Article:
Growing global tensions mean - defence spending is about to hit its highest level since the Cold War peak of the Eighties.

Data prepared exclusively for The Daily Telegraph by IHS Markit Jane's defence analysts forecast that arms spending will hit US$1.67 trillion ($2.3t) in the coming year - overtaking the recent high seen in 2010 of US$1.63t ($2.3t).

Little data exist about the Soviet Union's defence spending when the Cold War was at its most intense, but Jane's experts believe that in the mid to late Eighties global funding for defence was between 10 per cent and 20 per cent higher than the current level.

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The total expected spending for 2018 is 3.3 per cent up on last year's figure and is being driven by the US - the world's best funded military, accounting for 40 per cent of global defence budgets.

American forces are expected to benefit from a 4.7 per cent funding increase under President Donald Trump to US$673.3 billion ($960.8b) in 2018.

The arms budget in Britain - the world's fourth biggest defence spender - is expected to edge up 1.2 per cent to US$51.8b ($73.9b) in 2018, continuing the reversal which started in 2017 of a long-running downturn in spending for arms and troops.

The UK defence budget fell by an average of 1.7 per cent a year under the Coalition government from 2010 to 2015, but this ended in 2016 when the Conservatives pledged to boost spending by 0.5 per cent and keep it at 2 per cent of GDP.

This level was seen as enough to fund the £178b ($254b) equipment plan going out to 2025/26 to kit out the UK's forces with equipment including new domestically built aircraft carriers and submarines, as well as buying P-8 spyplanes, Apache helicopters and F-35 fighters from the US.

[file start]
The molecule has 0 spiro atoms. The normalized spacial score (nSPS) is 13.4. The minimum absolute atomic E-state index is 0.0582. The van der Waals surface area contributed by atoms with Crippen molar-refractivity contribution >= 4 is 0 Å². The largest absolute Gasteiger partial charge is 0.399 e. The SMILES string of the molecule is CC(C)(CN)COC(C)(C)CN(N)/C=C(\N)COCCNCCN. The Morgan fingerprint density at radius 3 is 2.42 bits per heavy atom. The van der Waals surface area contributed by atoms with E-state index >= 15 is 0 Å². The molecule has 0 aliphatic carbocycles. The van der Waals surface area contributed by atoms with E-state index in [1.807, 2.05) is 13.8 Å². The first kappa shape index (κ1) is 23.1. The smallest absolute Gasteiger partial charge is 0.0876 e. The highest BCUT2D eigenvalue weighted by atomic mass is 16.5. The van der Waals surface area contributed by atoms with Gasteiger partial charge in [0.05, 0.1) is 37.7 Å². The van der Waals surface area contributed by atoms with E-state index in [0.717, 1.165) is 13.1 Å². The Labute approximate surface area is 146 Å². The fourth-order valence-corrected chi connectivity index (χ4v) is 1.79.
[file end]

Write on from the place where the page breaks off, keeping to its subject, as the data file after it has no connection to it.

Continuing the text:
Japan Air Self-Defense Force demonstrates a training to utilise the PAC-3 surface to air interceptors at the US Yokota Air Base on the outskirts of Tokyo. Photo / AP
Japan Air Self-Defense Force demonstrates a training to utilise the PAC-3 surface to air interceptors at the US Yokota Air Base on the outskirts of Tokyo. Photo / AP

However, Fenella McGerty, principal analyst at Jane's, warned that the fall in sterling since the EU referendum and lower projections of the UK's economic growth mean that the spending plans are now in doubt.

She added: "Sterling was at $1.55 when the equipment plan was set but is now at $1.34, making US-based equipment programmes far less affordable.

"If the low value of the pound against the dollar persists, programme reductions will become more likely."


She added that billions of pounds of planned savings the MoD hoped to find have yet to be identified, raising further doubts about whether the UK's forces will get the kit they were -expecting.

The current review of the UK's forces - which has raised the prospect of the Navy's amphibious landing ships and 1,000 Royal Marines being cut - to generate savings to make other purchases possible is "highly necessary", Ms McGerty said.

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She added: "If another 'black hole' emerges, the MoD could again face personnel and equipment cuts -although the magnitude is unlikely to be as high as those identified in the 2010 defence review."

Jane's research also highlighted stabilising defence spending in Western European nations after a long period of decline, with regional outlays on defence expected to rise by 1.3 per cent in 2018.

Worries about an increasingly -aggressive Russia - in the wake of Vladimir Putin's annexation of Crimea in 2014 - have made Eastern Europe the region with the fastest growing -defence spending.

In 2018, military spending in the Baltic will be double the level it was in 2014 in real terms.

However, Russia's defence spending is expected to decline for a second consecutive year running in 2018, down to US$43.1b ($61.5b), ranking it as the sixth largest spender in the world, behind Saudi Arabia.

The second and third highest spenders are forecast to be China at US$203.3b ($290.1b) and India at US$54.8b ($78.2b).